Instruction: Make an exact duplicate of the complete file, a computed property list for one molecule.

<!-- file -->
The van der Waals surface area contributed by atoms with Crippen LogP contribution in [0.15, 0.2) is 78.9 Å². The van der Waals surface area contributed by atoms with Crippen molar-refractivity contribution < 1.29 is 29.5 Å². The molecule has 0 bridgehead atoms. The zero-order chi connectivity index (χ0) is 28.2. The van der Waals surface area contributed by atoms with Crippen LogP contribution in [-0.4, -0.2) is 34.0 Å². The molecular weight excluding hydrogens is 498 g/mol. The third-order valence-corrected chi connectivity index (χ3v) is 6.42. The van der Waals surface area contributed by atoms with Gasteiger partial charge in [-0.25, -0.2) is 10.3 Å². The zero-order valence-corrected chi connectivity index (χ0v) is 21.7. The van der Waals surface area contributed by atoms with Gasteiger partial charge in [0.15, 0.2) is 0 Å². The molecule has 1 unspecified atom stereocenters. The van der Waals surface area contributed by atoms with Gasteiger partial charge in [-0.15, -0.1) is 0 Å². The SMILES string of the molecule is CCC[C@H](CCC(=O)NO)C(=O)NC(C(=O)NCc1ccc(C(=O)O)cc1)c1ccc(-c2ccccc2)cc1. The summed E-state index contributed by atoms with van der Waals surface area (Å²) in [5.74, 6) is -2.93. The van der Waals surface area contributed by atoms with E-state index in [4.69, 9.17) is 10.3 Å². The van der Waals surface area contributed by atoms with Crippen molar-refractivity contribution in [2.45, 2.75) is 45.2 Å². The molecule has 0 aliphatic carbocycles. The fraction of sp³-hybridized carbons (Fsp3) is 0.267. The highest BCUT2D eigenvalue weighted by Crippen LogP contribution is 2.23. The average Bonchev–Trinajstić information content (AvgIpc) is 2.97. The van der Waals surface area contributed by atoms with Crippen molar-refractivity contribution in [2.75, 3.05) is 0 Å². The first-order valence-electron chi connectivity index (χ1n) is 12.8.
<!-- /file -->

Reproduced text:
The van der Waals surface area contributed by atoms with Crippen LogP contribution in [0.15, 0.2) is 78.9 Å². The van der Waals surface area contributed by atoms with Crippen molar-refractivity contribution < 1.29 is 29.5 Å². The molecule has 0 bridgehead atoms. The zero-order chi connectivity index (χ0) is 28.2. The van der Waals surface area contributed by atoms with Crippen LogP contribution in [-0.4, -0.2) is 34.0 Å². The molecular weight excluding hydrogens is 498 g/mol. The third-order valence-corrected chi connectivity index (χ3v) is 6.42. The van der Waals surface area contributed by atoms with Gasteiger partial charge in [-0.25, -0.2) is 10.3 Å². The zero-order valence-corrected chi connectivity index (χ0v) is 21.7. The van der Waals surface area contributed by atoms with Gasteiger partial charge in [0.15, 0.2) is 0 Å². The molecule has 1 unspecified atom stereocenters. The van der Waals surface area contributed by atoms with Gasteiger partial charge in [-0.15, -0.1) is 0 Å². The SMILES string of the molecule is CCC[C@H](CCC(=O)NO)C(=O)NC(C(=O)NCc1ccc(C(=O)O)cc1)c1ccc(-c2ccccc2)cc1. The summed E-state index contributed by atoms with van der Waals surface area (Å²) in [5.74, 6) is -2.93. The van der Waals surface area contributed by atoms with E-state index in [4.69, 9.17) is 10.3 Å². The van der Waals surface area contributed by atoms with Crippen molar-refractivity contribution in [2.45, 2.75) is 45.2 Å². The molecule has 0 aliphatic carbocycles. The fraction of sp³-hybridized carbons (Fsp3) is 0.267. The highest BCUT2D eigenvalue weighted by Crippen LogP contribution is 2.23. The average Bonchev–Trinajstić information content (AvgIpc) is 2.97. The van der Waals surface area contributed by atoms with Crippen molar-refractivity contribution in [2.75, 3.05) is 0 Å². The first-order valence-electron chi connectivity index (χ1n) is 12.8.